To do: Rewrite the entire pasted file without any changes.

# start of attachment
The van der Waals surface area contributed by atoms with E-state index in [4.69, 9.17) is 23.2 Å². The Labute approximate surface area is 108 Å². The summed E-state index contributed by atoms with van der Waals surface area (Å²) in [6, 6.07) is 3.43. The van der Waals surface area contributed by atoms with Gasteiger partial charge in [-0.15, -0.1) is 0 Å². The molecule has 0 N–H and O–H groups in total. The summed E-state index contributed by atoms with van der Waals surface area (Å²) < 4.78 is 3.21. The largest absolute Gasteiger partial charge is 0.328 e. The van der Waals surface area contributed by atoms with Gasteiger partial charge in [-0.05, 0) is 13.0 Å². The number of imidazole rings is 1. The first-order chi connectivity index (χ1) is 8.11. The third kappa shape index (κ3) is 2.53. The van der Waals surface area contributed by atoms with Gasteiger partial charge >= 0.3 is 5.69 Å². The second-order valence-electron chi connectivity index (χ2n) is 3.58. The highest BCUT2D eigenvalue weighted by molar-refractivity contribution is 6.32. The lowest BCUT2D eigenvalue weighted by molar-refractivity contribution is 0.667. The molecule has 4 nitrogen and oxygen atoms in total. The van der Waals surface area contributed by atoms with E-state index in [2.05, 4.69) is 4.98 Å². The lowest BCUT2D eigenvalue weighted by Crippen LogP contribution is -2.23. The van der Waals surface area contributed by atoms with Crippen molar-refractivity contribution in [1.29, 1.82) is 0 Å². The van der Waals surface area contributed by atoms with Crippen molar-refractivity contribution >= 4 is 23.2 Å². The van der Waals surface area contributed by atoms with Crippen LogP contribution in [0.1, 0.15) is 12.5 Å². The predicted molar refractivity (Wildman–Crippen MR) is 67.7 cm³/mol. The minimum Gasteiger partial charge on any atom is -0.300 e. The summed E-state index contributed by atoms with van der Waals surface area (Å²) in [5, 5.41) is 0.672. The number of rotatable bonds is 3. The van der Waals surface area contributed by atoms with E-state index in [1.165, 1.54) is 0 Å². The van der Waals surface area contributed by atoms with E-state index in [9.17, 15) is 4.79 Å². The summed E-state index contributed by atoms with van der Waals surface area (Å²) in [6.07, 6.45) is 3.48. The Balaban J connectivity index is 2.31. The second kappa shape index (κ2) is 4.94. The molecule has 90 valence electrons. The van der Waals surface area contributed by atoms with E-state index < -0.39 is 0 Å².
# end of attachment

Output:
The van der Waals surface area contributed by atoms with E-state index in [4.69, 9.17) is 23.2 Å². The Labute approximate surface area is 108 Å². The summed E-state index contributed by atoms with van der Waals surface area (Å²) in [6, 6.07) is 3.43. The van der Waals surface area contributed by atoms with Gasteiger partial charge in [-0.15, -0.1) is 0 Å². The molecule has 0 N–H and O–H groups in total. The summed E-state index contributed by atoms with van der Waals surface area (Å²) < 4.78 is 3.21. The largest absolute Gasteiger partial charge is 0.328 e. The van der Waals surface area contributed by atoms with Gasteiger partial charge in [-0.05, 0) is 13.0 Å². The number of imidazole rings is 1. The first-order chi connectivity index (χ1) is 8.11. The third kappa shape index (κ3) is 2.53. The van der Waals surface area contributed by atoms with Gasteiger partial charge >= 0.3 is 5.69 Å². The second-order valence-electron chi connectivity index (χ2n) is 3.58. The highest BCUT2D eigenvalue weighted by molar-refractivity contribution is 6.32. The lowest BCUT2D eigenvalue weighted by molar-refractivity contribution is 0.667. The molecule has 4 nitrogen and oxygen atoms in total. The van der Waals surface area contributed by atoms with E-state index in [2.05, 4.69) is 4.98 Å². The lowest BCUT2D eigenvalue weighted by Crippen LogP contribution is -2.23. The van der Waals surface area contributed by atoms with Crippen molar-refractivity contribution in [1.29, 1.82) is 0 Å². The van der Waals surface area contributed by atoms with Crippen molar-refractivity contribution >= 4 is 23.2 Å². The van der Waals surface area contributed by atoms with Crippen LogP contribution in [0.1, 0.15) is 12.5 Å². The predicted molar refractivity (Wildman–Crippen MR) is 67.7 cm³/mol. The minimum Gasteiger partial charge on any atom is -0.300 e. The summed E-state index contributed by atoms with van der Waals surface area (Å²) in [5, 5.41) is 0.672. The number of rotatable bonds is 3. The van der Waals surface area contributed by atoms with E-state index in [1.165, 1.54) is 0 Å². The van der Waals surface area contributed by atoms with E-state index in [9.17, 15) is 4.79 Å². The summed E-state index contributed by atoms with van der Waals surface area (Å²) in [6.07, 6.45) is 3.48. The Balaban J connectivity index is 2.31. The second kappa shape index (κ2) is 4.94. The molecule has 90 valence electrons. The van der Waals surface area contributed by atoms with E-state index < -0.39 is 0 Å².